So, Trailrunner, many buildings in Paris have zinc roofs. My wife is French and loves Paris so our zinc gutters will be a homage to Paris, haha. A zinc roof would be a really pricey proposition but it would last forever. Here is an article about the uses of zinc:

    https://matmatch.com/blog/zinc-cladding-roofing-architectural-applications/

  • ptreckel
    7 months ago

    They will look very cool on your house!

  • Larry K
    Original Author
    5 months ago

    I was excited to find this beautiful new house fitted out with Maibec shingles:

    https://www.houzz.com/hznb/projects/new-dutch-gambrel-in-menlo-park-pj-vj~10598

    which are not the same color as what I’m getting but close. It’s nice to hear that the shingles still look great after twelve years.

  • Larry K
    Original Author
    5 months ago

    At the moment, I am looking for someone to install my sash replacements. The manufacturer claims 2-3 hours per window. One quote I received was 2-4 days per window opening!

    I know what needs to be done and the challenges involved. The moldings have to be hammered off, and the middle stops taken out and replaced. The windows do not have to be re-weighted because the manufacturer provides a stainless steel balance, so that will save time.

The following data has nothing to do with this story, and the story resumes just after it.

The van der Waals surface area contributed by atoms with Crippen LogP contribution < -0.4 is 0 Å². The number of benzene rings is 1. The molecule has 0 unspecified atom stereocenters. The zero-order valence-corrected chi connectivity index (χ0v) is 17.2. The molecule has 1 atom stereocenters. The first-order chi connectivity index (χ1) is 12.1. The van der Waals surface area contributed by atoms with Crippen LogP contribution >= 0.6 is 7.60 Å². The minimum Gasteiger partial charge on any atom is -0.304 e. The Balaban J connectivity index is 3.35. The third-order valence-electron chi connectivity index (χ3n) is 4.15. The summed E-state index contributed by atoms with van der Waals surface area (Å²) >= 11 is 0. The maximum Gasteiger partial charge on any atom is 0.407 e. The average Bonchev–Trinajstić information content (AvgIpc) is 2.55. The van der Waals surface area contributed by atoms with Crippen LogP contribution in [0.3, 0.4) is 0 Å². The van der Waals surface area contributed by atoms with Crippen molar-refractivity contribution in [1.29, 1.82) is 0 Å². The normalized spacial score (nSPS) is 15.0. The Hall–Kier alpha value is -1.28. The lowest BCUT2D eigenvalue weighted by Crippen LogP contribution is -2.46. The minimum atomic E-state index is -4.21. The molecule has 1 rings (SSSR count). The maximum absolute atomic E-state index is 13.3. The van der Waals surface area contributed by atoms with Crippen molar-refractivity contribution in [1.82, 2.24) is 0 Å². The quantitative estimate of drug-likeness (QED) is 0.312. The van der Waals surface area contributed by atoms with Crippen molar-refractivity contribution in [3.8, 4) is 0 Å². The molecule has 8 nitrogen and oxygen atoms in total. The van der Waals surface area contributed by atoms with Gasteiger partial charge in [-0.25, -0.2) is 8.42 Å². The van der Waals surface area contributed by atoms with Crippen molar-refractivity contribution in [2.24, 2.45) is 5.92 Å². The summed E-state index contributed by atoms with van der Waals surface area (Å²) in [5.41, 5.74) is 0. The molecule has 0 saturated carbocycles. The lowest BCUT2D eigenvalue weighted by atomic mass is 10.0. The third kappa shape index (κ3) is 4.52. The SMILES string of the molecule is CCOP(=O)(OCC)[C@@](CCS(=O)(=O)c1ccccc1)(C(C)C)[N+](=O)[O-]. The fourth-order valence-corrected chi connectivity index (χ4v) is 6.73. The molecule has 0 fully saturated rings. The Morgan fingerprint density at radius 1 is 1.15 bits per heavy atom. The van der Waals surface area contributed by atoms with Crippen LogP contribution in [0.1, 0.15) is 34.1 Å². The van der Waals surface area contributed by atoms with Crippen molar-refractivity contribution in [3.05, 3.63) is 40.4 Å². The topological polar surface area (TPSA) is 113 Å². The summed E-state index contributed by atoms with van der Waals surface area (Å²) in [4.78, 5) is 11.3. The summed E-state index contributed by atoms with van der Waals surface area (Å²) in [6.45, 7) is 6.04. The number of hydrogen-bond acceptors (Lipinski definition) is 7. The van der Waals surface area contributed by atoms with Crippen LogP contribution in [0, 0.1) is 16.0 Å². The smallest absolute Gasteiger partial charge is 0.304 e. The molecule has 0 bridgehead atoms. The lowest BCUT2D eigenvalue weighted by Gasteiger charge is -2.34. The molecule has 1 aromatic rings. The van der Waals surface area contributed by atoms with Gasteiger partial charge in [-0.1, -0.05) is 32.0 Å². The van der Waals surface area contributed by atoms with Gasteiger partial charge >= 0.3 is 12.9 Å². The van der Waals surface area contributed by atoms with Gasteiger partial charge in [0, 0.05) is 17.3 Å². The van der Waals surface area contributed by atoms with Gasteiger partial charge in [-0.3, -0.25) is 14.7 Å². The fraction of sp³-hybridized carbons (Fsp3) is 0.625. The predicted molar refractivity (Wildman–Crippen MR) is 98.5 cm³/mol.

The challenges are how far out of square are the current window frames and how much they would have to be shimmed or trimmed. I don’t care about the top sashes moving, so they can be fixed, but they need to be tight against the weather.

    Can anybody give me advice? Am I looking for a finish carpenter?

  • Circus Peanut
    5 months ago

    Hi Larry,

    Excellent work so far!


    You might find a good local pro to install your sash over at John Leeke's Historic Homeworks forum, which is a professional hangout for folks who restore/repair wood sash windows, among other things. Not sure Houzz will allow me to link directly, but here:

    http://historichomeworks.com/forum/index.php

  • Larry K
    Original Author
    5 months ago

    Thanks Circus Peanut. That looks like a great resource. I know I’ll get beaten up pretty badly over there for replacing my sashes and not restoring the current windows but I might post.

    My wife and I go through the following conversation all the time.

    My wife: Our house is not historic.